U.S. Securities and Exchange Commission (SEC) chairman Jay Clayton recently announced that a software vulnerability in its Electronic Data Gathering, Analysis and Retrieval (EDGAR) system “was exploited and resulted in access to nonpublic information” in 2016.
Jason Hart, vice president and CTO for data protection at Gemalto, said by email that stopping breaches like these is an unrealistic goal. “A better starting point is for organizations to truly know what they are trying to protect and then putting the right safeguards like encryption in place,” he said. “Of the 1.9 billion data records compromised worldwide in the first half of 2017, less than 1 percent used encryption to render the information useless.”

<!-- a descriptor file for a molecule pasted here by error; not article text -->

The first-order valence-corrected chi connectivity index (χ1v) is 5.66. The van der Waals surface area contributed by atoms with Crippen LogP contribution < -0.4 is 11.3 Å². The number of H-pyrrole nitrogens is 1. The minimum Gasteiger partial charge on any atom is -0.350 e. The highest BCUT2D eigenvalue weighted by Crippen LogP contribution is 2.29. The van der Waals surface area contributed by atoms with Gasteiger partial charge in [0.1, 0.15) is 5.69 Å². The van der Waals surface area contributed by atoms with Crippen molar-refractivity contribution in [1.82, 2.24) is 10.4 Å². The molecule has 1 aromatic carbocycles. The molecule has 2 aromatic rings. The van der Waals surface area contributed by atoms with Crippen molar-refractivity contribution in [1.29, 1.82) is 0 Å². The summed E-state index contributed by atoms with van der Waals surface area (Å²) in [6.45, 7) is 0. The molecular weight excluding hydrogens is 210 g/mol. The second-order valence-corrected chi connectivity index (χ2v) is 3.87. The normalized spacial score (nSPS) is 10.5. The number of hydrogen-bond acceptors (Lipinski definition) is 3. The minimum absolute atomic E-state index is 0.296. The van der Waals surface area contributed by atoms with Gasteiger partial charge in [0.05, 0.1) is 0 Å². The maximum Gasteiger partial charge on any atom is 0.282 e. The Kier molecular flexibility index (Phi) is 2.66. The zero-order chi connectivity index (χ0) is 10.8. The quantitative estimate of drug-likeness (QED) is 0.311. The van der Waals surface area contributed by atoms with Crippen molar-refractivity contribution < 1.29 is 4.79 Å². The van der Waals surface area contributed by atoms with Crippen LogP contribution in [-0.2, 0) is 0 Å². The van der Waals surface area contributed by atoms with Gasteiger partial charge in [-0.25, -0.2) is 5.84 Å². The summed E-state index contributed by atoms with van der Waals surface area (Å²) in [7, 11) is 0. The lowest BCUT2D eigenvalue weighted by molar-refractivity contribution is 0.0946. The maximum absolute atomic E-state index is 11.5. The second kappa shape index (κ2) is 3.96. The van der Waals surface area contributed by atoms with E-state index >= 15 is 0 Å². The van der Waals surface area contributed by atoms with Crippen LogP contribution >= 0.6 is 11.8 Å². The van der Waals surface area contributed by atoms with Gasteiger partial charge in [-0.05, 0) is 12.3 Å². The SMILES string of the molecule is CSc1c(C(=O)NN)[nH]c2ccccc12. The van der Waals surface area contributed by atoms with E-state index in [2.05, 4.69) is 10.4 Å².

According to Gemalto’s Breach Level Index for the first half of 2017, the proportion of stolen, lost or compromised data that was protected by encryption dropped by 4 percent compared to the last six months of 2016.
The first half of 2017 also saw a 164 percent increase in stolen, lost or compromised records — over 10 million records were compromised or exposed every day, or 122 records every second.
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